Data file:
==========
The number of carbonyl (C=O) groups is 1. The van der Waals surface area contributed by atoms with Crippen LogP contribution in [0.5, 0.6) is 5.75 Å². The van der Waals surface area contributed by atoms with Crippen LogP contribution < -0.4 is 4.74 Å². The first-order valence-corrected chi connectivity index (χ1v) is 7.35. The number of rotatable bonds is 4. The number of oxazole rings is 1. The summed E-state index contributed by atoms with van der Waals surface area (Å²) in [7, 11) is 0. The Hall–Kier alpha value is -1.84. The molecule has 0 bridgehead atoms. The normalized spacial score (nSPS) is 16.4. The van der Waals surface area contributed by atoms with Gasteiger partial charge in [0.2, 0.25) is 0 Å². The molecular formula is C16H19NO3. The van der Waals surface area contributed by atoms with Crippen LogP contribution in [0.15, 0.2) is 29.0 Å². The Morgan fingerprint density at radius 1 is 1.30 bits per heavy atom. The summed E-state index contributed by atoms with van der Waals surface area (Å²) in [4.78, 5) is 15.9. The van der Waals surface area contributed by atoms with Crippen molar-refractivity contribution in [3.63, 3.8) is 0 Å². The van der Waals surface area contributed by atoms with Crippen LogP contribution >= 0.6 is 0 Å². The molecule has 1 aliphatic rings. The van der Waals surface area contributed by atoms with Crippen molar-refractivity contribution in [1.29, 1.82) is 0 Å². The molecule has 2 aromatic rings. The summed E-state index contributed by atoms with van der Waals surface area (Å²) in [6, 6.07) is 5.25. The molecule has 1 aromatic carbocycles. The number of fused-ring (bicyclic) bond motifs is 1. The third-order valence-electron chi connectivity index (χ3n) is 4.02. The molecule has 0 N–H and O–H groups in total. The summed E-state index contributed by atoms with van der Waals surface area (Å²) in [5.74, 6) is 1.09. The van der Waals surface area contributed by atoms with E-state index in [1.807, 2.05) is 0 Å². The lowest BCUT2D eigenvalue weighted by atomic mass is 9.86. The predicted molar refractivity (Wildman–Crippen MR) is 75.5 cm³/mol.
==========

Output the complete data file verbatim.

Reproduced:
The number of carbonyl (C=O) groups is 1. The van der Waals surface area contributed by atoms with Crippen LogP contribution in [0.5, 0.6) is 5.75 Å². The van der Waals surface area contributed by atoms with Crippen LogP contribution < -0.4 is 4.74 Å². The first-order valence-corrected chi connectivity index (χ1v) is 7.35. The number of rotatable bonds is 4. The number of oxazole rings is 1. The summed E-state index contributed by atoms with van der Waals surface area (Å²) in [7, 11) is 0. The Hall–Kier alpha value is -1.84. The molecule has 0 bridgehead atoms. The normalized spacial score (nSPS) is 16.4. The van der Waals surface area contributed by atoms with Gasteiger partial charge in [0.2, 0.25) is 0 Å². The molecular formula is C16H19NO3. The van der Waals surface area contributed by atoms with Crippen LogP contribution in [0.15, 0.2) is 29.0 Å². The Morgan fingerprint density at radius 1 is 1.30 bits per heavy atom. The summed E-state index contributed by atoms with van der Waals surface area (Å²) in [4.78, 5) is 15.9. The van der Waals surface area contributed by atoms with Crippen molar-refractivity contribution in [3.63, 3.8) is 0 Å². The van der Waals surface area contributed by atoms with Crippen LogP contribution >= 0.6 is 0 Å². The molecule has 1 aliphatic rings. The van der Waals surface area contributed by atoms with Crippen molar-refractivity contribution in [1.29, 1.82) is 0 Å². The molecule has 2 aromatic rings. The summed E-state index contributed by atoms with van der Waals surface area (Å²) in [6, 6.07) is 5.25. The molecule has 1 aromatic carbocycles. The number of fused-ring (bicyclic) bond motifs is 1. The third-order valence-electron chi connectivity index (χ3n) is 4.02. The molecule has 0 N–H and O–H groups in total. The summed E-state index contributed by atoms with van der Waals surface area (Å²) in [5.74, 6) is 1.09. The van der Waals surface area contributed by atoms with E-state index in [1.807, 2.05) is 0 Å². The lowest BCUT2D eigenvalue weighted by atomic mass is 9.86. The predicted molar refractivity (Wildman–Crippen MR) is 75.5 cm³/mol.